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Information on costs in relation to street lighting (FOI)

Information on costs in relation to street lighting (FOI)

Produced by the Freedom of Information office
Authored by States of Jersey and published on 03 November 2015.
Prepared internally, no external costs.


I would like to know in relation to street lighting:


Can you confirm only near end of life street lamps are being swapped from sodium lamps to LED lights as there appears to be a significant roll out of LED lighting in the last twelve months.


What research was completed to ensure LED lighting was suitable for Jersey. In particular, LED street lighting is known to impact sleep patterns, is known to significantly impact light pollution / ‘sky glare’ and there are studies that show the significant intensity of the light source is a potentially significant distraction to drivers.


What is the cost (including labour costs) of the TTS LED lamp roll out over 2012 to 2015 and what are expected costs for 2016 to 2018.


Given the costs identified in C, please provide the payback period calculations taking account of cost of purchase plus fitting vs reduced energy consumption within the lifespan of the LED lamps.


Whilst it was noted in a previous FOI response that the light is a higher colour rendering index which should provide better night identification of objects, it appears that whilst the sodium lamps provided a very even and wide illumination of the road surface, the replacement LED lamps have very marked bright spots and very dark gaps due to a narrower illumination angle.

Please confirm if this has been measured and confirm that the replacement lamps provide equal or better uniform lighting of the road surface. Given the differing illumination pattern and spread, have tests been performed to ensure the street lamp distances that exist allow for a comparable uniform and safe lighting of our roads.



Most of TTS sodium lamp street lighting stock is near the end of its working life. 

The lights that were in the worst condition have been replaced with either metal halide lighting or LED.


No specific research has been carried out to ensure LED lighting is suitable for Jersey, because extensive research has been carried out in the UK and Europe on the effects of LED lighting products, the results of which are applicable to the Island’s roads.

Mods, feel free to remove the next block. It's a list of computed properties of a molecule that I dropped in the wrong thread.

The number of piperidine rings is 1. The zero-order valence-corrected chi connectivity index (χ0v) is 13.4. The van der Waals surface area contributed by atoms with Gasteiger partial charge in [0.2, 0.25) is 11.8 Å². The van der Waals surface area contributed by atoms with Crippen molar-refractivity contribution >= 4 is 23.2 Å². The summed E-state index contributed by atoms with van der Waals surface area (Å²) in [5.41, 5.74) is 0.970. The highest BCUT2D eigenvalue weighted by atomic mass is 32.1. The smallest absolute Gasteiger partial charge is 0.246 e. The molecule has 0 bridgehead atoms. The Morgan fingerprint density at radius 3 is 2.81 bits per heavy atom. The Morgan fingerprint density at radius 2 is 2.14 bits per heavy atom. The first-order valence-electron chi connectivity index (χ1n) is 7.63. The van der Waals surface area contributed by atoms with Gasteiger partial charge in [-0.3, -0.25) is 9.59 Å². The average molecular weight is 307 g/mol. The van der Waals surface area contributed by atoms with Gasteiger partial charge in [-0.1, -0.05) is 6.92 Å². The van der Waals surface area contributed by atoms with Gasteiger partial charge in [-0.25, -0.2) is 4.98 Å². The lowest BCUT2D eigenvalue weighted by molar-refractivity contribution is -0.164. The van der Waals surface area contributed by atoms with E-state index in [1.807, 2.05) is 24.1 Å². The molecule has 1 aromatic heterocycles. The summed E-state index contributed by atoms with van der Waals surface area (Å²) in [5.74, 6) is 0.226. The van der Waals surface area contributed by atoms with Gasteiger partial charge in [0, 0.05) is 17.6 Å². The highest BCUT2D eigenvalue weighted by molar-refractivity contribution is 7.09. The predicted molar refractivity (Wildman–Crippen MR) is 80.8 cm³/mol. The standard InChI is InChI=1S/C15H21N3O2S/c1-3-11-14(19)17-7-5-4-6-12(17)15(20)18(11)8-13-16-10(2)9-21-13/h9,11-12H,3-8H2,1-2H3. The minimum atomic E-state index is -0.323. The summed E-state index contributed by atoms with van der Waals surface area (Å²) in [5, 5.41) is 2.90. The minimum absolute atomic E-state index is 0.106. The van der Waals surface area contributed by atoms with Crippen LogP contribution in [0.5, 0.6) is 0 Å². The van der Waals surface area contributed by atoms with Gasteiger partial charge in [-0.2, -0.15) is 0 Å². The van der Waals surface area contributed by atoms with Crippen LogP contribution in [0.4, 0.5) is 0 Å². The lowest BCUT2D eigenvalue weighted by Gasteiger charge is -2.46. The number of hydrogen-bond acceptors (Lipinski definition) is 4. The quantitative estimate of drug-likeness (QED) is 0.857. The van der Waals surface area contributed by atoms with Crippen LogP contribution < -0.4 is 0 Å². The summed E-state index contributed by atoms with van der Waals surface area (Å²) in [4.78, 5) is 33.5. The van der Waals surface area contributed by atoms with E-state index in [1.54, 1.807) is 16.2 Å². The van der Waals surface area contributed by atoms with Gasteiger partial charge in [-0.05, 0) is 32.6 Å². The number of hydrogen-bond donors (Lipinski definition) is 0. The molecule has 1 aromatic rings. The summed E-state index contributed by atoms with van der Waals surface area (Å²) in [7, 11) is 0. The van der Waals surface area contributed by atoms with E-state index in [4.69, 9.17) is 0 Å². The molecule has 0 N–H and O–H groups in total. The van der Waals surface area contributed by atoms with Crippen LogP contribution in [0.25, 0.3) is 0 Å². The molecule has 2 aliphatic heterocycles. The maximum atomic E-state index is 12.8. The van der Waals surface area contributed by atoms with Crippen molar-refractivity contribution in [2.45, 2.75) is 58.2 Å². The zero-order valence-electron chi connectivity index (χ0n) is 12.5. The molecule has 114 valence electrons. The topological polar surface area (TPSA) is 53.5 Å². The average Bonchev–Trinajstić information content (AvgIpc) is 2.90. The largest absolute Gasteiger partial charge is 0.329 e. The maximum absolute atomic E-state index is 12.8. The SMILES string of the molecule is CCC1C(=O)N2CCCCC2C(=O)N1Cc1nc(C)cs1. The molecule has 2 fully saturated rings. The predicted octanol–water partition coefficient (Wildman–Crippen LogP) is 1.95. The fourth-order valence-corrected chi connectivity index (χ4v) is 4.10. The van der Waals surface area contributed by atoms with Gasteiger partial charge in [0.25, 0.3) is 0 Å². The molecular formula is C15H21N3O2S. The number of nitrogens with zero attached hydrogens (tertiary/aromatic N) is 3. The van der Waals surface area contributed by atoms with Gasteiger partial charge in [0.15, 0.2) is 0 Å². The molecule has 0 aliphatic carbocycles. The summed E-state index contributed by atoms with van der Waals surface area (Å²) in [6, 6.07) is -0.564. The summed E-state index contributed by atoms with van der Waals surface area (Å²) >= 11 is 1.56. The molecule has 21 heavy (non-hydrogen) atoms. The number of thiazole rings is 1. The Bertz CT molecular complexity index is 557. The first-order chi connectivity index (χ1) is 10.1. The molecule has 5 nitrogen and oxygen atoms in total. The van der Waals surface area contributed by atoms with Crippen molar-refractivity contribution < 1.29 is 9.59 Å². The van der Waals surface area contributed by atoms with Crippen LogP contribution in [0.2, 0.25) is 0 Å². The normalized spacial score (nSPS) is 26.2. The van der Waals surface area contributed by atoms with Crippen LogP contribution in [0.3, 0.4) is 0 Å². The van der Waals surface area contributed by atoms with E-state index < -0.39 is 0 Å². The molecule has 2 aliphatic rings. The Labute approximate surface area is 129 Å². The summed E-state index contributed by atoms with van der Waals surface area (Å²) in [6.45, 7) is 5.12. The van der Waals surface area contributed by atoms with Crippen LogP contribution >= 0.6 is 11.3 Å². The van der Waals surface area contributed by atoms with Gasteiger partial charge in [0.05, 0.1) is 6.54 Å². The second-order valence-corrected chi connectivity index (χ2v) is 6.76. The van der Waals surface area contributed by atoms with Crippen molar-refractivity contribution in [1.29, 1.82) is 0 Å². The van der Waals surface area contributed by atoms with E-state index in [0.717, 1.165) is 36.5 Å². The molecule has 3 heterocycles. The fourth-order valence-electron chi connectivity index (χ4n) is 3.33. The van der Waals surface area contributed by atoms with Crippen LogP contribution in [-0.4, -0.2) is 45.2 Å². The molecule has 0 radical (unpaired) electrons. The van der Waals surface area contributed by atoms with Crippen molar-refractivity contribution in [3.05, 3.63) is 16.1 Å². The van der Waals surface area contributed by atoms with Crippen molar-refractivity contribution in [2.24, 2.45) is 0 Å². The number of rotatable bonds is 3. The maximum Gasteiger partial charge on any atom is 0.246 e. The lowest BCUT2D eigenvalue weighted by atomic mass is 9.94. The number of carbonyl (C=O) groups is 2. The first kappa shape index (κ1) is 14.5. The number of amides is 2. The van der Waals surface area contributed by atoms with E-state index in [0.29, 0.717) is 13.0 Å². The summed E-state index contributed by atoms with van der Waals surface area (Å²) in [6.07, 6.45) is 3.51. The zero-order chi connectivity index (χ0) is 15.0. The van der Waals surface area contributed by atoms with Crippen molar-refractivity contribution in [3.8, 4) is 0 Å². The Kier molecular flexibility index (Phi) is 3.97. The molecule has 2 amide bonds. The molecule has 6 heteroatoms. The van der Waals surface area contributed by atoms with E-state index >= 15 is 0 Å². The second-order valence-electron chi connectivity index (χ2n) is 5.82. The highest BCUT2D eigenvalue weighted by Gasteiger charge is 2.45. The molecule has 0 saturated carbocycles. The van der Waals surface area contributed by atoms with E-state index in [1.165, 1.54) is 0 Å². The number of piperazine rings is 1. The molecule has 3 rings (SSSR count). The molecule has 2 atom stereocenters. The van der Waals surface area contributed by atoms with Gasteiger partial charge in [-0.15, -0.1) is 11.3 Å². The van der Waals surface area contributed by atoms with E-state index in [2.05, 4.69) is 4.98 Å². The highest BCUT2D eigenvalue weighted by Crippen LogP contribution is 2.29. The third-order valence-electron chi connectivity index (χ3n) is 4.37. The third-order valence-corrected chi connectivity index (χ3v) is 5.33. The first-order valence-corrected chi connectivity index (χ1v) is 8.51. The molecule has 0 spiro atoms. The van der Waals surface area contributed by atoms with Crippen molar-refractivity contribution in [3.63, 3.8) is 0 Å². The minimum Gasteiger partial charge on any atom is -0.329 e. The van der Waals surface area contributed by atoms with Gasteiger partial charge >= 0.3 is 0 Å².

The risk of any impact on sleep patterns is extremely low and only to be considered in high lighting levels (more than 30 lux is suggested as being the lower limit for potential problems). 

So for road lighting where the lighting level is normally well below 30 lux, the risk is negligible.

With the recently installed LED lighting, “sky glare” is reduced because lenses direct the light only where it is needed, ie onto the road and footway surfaces and not behind the luminaire or above it.

The effects of discomfort glare and disability glare are lower than alternative outdoor lighting products.


TTS’s LED lamp roll out between 2012 and 2015 has cost £185,000.

Budgets for 2016 to 2018 are not finalised but the annual spend is expected to be similar to 2012 to 2015 spend.

23% of lamps in TTS total lighting stock will have been replaced by the end of 2015.


An example is below. 

Queens Road LED lighting compared with sodium lighting (total 57 lights): 

Extra procurement / installation cost: + £6,000

Saving in running costs: £4,000 / year.

Saving on maintenance: £1,500 / year.

Payback period: 13 months.

Expected lifespan: 25 years.

This example is representative of all other LED lighting replacement projects.


All new lighting schemes are designed in accordance with BS5489 1:2013 (code of practice for the design of road lighting). 

The British Standard requires minimum lighting uniformity percentages which are equalled or improved with the new lighting equipment.

Further improvement to uniformity levels can only be achieved by either increasing the height of the lights or installing additional columns, which is beyond the department’s budgetary restraints.

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